(Cover Image Source: Jan Romero)
As we start to assess the events of 2020, the over-riding feeling is a sense of relief, not just that we have physically made it through one of the strangest years in living memory, but also that markets are finishing the year if not at their highs, then certainly well off their disastrous March / April lows.
Bifurcation is a word that has been used regularly in the office during the year, describing as it does the division of something into to two parts, and equity markets have certainly fit that description. Whilst the technology-laden Nasdaq has soared by over 40% in US Dollar terms, most major European markets (which, for the time being at least, includes the UK) have struggled to make it into positive territory. (The MSCI Pan Europe Index is down 7%, whilst the FTSE 100 is down nearly 13%).
Whilst market returns have seen significant divergence, price volatility within indices themselves has, perhaps unsurprisingly given the sharp fall and subsequent recoveries, also been at near record levels. The MSCI World index consists of approximately 1600 of the world’s largest companies and is divided up into 9 Industry sectors. The following chart shows the cumulative returns from those 9 sectors over the course of 2020:
Barring any sudden changes, the MSCI Index itself (Driven by US and Asian markets) is on track to record a return of around 13% (in US Dollar terms) for the year. Within the various industry sectors however, whilst most returns are clustered in the 5% to 15% range, Technology stocks are presently up 40%, whilst Energy shares are down 32%, giving a range of returns of over 70% between the best and worst sectors.
Whilst the year has certainly felt volatile in any number of ways, it’s interesting to compare the variation in industry sector returns during this year to previous periods. The following chart shows the range of outcomes each year between the best (green dot) and worst (red dot) sectors annually from 2000, together with the actual overall index return (Blue dot) for each year.
As many will have intuitively suspected, the events of 2020 have indeed resulted in the largest variability in sector returns during the last 20 years, a period, lest we forget, which encompasses the 911 attacks and subsequent war on terror, the technology bust, the 2008/2009 financial crisis, the Japanese tsunami, the European debt crisis, the Brexit vote, and Donald Trump. Bifurcation indeed, and perhaps reflective of the truly global nature of the division between industries that have thrived during the Covid lockdown, and industries that are surviving only by dint of government assistance.
With the recent out-performance of (and ever-present media attention afforded to) the technology sector, it is easy to believe that the likes of Tesla, Amazon, Facebook and their ilk have been market leaders for a protracted period of time. The 10 largest companies in the S&P 500 at present are:
If we consider the same 10 largest companies in December 1999, things looked remarkably different:
Only Microsoft remains from the original 10, and the drop in market value (that is shareholder value) in some of the other constituents from the end of the millennium is nothing short of spectacular. (AIG, being the source of much of the derivative losses during 2008 /2009 is a shadow of its former self).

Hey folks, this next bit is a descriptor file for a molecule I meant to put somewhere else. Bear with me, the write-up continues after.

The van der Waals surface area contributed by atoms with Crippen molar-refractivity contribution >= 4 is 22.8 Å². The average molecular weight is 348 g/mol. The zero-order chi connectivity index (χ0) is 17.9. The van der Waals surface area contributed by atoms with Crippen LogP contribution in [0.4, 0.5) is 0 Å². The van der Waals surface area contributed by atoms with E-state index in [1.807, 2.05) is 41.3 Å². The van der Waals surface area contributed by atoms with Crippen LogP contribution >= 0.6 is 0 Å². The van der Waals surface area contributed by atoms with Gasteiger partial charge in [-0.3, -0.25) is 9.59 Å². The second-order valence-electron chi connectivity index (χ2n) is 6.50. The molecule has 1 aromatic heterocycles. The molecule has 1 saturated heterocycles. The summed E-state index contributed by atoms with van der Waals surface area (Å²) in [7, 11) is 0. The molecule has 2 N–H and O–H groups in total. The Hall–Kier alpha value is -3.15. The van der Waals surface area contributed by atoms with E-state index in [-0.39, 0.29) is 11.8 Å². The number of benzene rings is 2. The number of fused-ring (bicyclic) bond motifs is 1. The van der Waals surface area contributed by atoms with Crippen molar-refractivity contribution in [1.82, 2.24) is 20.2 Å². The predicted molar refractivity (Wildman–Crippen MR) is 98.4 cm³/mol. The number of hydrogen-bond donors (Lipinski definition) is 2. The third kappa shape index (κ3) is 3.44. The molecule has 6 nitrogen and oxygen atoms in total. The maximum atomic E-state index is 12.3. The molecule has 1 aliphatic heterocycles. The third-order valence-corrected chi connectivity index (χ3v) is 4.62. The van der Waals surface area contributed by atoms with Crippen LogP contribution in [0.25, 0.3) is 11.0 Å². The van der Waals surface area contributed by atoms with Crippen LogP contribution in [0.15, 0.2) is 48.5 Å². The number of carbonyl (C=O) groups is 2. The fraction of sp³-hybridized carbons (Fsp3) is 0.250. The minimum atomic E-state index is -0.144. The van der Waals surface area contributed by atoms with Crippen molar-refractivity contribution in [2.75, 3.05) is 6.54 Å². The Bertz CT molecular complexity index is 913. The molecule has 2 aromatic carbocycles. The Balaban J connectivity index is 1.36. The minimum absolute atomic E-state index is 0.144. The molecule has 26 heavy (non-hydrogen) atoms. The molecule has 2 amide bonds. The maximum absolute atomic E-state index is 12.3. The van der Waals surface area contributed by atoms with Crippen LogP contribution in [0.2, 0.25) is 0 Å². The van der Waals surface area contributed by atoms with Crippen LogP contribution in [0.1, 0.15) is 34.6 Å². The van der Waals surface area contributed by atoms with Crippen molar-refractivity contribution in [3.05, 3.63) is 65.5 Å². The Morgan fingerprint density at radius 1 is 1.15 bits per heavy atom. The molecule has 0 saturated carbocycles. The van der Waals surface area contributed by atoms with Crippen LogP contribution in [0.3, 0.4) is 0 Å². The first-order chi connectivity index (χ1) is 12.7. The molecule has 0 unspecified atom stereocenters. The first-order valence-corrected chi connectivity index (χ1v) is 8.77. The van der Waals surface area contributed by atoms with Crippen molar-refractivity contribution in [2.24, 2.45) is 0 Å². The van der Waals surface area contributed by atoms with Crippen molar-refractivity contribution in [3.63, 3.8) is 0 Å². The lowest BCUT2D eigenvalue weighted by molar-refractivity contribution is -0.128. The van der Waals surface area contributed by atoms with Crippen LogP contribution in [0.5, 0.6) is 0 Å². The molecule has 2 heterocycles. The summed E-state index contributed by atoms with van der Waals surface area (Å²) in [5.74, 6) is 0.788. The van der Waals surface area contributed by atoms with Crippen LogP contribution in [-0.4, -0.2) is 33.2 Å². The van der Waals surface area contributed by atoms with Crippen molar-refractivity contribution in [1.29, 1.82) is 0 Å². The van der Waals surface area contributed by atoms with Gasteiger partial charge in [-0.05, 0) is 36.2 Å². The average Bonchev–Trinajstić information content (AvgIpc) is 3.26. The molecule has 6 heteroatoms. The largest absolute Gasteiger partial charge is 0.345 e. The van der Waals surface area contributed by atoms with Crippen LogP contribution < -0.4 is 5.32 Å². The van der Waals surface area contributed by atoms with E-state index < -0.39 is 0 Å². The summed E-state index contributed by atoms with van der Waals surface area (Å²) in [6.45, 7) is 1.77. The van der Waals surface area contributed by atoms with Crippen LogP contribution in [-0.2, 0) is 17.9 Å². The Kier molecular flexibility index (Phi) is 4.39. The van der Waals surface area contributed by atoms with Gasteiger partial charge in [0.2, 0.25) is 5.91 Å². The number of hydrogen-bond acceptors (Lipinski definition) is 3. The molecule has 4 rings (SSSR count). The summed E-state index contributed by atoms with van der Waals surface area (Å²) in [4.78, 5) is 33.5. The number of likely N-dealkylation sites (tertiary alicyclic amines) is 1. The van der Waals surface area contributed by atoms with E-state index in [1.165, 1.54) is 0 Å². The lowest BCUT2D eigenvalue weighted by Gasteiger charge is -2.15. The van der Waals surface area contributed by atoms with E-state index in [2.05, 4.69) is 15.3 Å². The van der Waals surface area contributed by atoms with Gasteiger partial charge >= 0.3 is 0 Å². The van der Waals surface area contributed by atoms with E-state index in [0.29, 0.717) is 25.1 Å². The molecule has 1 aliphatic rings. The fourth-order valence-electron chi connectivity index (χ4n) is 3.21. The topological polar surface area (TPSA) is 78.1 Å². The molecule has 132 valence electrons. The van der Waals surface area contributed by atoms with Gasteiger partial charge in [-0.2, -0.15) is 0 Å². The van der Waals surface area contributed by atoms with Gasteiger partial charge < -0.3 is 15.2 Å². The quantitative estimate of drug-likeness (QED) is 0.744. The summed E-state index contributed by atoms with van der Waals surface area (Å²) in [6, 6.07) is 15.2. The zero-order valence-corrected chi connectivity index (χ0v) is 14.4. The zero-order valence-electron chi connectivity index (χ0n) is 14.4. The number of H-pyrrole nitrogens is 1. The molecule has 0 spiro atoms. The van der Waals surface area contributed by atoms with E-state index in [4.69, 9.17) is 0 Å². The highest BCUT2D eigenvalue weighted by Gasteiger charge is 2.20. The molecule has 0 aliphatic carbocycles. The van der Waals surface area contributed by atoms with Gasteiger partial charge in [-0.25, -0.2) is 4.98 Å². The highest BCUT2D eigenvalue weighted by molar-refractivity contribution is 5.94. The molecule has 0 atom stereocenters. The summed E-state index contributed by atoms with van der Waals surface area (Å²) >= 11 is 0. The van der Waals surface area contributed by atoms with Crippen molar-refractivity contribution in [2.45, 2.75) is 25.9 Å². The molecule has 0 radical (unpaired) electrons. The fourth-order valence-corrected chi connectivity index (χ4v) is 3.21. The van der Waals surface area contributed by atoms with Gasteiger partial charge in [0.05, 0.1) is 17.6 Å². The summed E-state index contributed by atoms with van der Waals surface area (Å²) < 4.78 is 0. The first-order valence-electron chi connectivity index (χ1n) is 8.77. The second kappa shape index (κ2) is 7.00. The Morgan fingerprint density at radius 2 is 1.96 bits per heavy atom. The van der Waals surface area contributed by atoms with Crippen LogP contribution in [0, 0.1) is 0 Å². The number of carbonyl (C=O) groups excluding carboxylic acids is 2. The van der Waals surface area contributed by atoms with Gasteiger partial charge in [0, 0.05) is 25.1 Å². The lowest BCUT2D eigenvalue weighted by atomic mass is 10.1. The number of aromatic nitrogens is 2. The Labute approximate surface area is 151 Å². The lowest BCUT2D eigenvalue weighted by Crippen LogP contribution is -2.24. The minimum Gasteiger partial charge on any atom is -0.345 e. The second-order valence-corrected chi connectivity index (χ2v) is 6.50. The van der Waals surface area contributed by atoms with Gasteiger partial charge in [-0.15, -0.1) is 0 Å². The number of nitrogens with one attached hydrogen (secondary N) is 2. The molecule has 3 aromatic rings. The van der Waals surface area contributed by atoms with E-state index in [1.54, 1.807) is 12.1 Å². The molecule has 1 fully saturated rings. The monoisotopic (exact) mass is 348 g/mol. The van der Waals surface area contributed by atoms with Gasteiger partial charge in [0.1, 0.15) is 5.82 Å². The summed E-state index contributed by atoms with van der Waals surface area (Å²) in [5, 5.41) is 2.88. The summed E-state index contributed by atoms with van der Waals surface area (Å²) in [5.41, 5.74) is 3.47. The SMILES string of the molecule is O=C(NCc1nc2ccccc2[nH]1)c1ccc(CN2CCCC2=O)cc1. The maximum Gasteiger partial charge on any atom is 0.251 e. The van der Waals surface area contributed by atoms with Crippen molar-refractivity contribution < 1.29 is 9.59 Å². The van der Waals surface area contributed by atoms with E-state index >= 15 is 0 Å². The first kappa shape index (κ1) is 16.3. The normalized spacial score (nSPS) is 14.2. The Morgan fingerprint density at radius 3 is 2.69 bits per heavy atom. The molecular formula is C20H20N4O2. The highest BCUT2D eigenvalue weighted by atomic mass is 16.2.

If we consider the MSCI World Index once again, it seems logical to assume, given the ascent of the major technology companies, as has been the case in 2020, that the sector has significantly outperformed for a long period of time. The reality however is slightly different:
The best performing sector over the 20-year period has in fact been Consumer Staples, the likes of Unilever, Coca Cola and Colgate Palmolive, which have returned over 200% in total. The technology sector by comparison has shown a return of 117%. (This is a slightly unfair comparison, as it includes the period from 2000 to 2002, when the technology sector lost 75% of its value, and from which point the sector has returned nearly 800%).
What is also interesting when considering the above returns is to look at the volatility of annual performance numbers, to get some idea of how consistent returns have been. (Volatility, or risk, being the price we pay for our returns).
What is most remarkable about the above chart is that the highest returning sector over the last 20 years has also exhibited the lowest level of return volatility. That Buffet chap may well be onto something.
So, as we stare in 2021, what do we know about global markets? The largest companies in the world at present are major US technology companies, whose growth rates and levels of cash generation are almost unprecedented. We also acknowledge however that our mantra of ‘investing in our daily life’ leads us, as well as technology giants, to consider strong brand leaders in value sectors as being worthy of continued support.
With the fastest growing middle class, emerging market consumption of premium brand western products is accelerating, however Asian companies are starting to appear in the upper echelons of the world’s largest corporations. These companies, given their size, are presently under-owned by Western investors, and this, along with other major themes such as urbanisation, demographic change and resource scarcity will have increasing impact, and will no doubt drive the World Index to look very differently to the present in 20 years from now.